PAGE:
Making changes to your diet and lifestyle may assist you in the prevention of Breast Cancer, help manage treatment side effects and assist in reducing the risk of recurrence.

Scientific Research is there to help us understand where to focus our efforts. Unfortunately, there are many nutritional theories which have not yet been proven as effective in a real life situation; research is ongoing. It is best to speak with your Doctor or Dietitian before trying a “novel” diet to ensure the likely benefits outweigh any risk of harm.

Aim for a “super lifestyle”, no single “superfood” has all the answers

During Treatment

You may find that your diet varies from day to day depending on how you feel, the type of treatment you have been given, how your foods taste, if you have a sore mouth, or feel nauseous etc. Anxiety and depression can also have a big effect on eating habits and the enjoyment of food. Try to take things one day at a time and seek individualised assistance from your medical team.

A few hints and tips:

  • Monitor your weight each week and let your medical team know if you notice a sudden weight change.
  • If you are overweight, keeping your strength up may be more important to your health than losing weight, whilst you are receiving treatment.
  • If you have a poor appetite, consider having several small meals in the day, foods which are softer and have added sauces can be more palatable. Asking for help with cooking and shopping will help you to preserve your energy.
  • Some people find foods and drinks containing ginger can help with nausea. Colder foods with less smell can also be easier to manage.
  • Changes to bowel habits such as constipation or diarrhoea may effect your eating habits. Drinking plenty of fluid and including fibre is important to good digestive health.
  • You may find soups, stews and juices are an easier way to include enough fruits and vegetables daily.
  • Try to include some protein rich foods with your meals, such as meat, fish, beans, lentils, eggs and dairy foods.
  • Ensure you discuss any vitamin supplements or herbal medicines you may be taking with your oncologist, as some of these can interact with medical treatments.

Prevention strategies

It is estimated that lifestyle changes could reduce breast cancer rates by about 30%. (Breast Cancer Research 2014) Changing our lifestyle includes being more active, maintaining a healthy weight, including beneficial nutrients in our diet and reducing carcinogens (cancer causing molecules).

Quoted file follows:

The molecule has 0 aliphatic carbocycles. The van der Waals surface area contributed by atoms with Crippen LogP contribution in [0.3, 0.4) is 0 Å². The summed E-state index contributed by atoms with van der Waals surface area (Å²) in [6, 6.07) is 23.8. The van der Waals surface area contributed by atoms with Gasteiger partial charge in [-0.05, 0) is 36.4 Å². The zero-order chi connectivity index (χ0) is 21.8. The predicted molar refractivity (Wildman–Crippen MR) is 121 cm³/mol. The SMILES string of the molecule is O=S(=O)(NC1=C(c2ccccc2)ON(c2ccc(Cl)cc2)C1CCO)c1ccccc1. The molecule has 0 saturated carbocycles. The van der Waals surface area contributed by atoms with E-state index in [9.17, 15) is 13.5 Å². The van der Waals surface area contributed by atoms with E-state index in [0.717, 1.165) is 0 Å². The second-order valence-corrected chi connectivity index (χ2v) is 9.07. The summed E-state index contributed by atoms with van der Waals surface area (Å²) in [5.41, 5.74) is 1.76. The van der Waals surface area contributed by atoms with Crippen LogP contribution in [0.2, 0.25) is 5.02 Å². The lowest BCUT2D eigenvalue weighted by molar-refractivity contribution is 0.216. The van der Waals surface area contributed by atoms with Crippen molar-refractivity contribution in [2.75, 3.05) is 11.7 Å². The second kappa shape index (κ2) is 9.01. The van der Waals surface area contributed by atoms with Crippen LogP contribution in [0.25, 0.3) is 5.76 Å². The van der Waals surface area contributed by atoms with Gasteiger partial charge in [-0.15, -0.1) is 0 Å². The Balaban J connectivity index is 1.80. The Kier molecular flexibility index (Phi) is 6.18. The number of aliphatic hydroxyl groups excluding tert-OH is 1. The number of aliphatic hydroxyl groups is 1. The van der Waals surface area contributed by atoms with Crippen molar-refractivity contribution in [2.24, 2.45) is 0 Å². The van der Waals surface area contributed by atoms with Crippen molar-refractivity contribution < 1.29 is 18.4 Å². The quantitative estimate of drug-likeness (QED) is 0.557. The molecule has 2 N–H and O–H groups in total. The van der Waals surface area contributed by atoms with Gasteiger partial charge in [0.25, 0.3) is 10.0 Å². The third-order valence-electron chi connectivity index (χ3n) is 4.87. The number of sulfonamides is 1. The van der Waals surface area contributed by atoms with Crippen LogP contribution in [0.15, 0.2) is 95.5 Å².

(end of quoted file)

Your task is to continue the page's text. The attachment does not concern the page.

2 large studies in Canada and America with over 115,000 participants between them, showed a reduction in risk of between 22% and 31% in women who followed standard dietary guidelines. Our very own South Africa Food Based Dietary Guidelines are a great starting point:

  1. Enjoy a variety of foods.
  2. Be Active.
  3. Make Starchy foods part of most meals.
  4. Eat plenty of vegetables and fruit everyday.
  5. Eat dry beans, split peas and lentils regularly.
  6. Have milk, maas or yogurt every day.
  7. Fish, chicken, lean meat or eggs can be eaten daily.
  8. Drink lots of clean, safe water.
  9. Use fats sparingly. Choose vegetable oils rather than hard fats.
  10. Use sugar and foods and drinks high in sugar sparingly.
  11. Use salt and food high in salt sparingly.

Fruits and Vegetables

Having fruits and vegetables every day is important for our intake of fibre, vitamins, minerals and antioxidant nutrients. More and more is being understood about other beneficial substances in fruits and vegetables; Carotenoids in the orange and yellow varieties, indoles in cruciferous vegetables such as broccoli, cauliflower and cabbage, as well as anthocyanins in blueberries, grapes and raisins.

  • Include more vegetables than fruits
  • Include a variety of types and colours to get a range of nutrients.
  • Buy organic if you can and the fresher the better as their nutrient levels tend to be higher.
  • Try growing some veggies if you have space, so you can eat them straight from the soil.
  • You may find juicing helps you to include more variety and larger portions. Salads, vegetables in soups/stews and stir frys are also a great way to include vegetables on a daily basis.
  • The minimum goal is 5 a day, you can measure a portion as roughly a handful or half a cup. Studies of populations with lower cancer rates suggest intakes more than 5 a day are even more beneficial.

Processed Meats

Processed meats such as smoked meats, sausages, hams, bacon and polony are classified as carcinogenic (cancer causing). Avoid eating processed meat products, rather choose fresher cuts of meats, chicken or fish. Such as sliced roast chicken, fresh pork or minced meat burgers.

Unprocessed Red Meats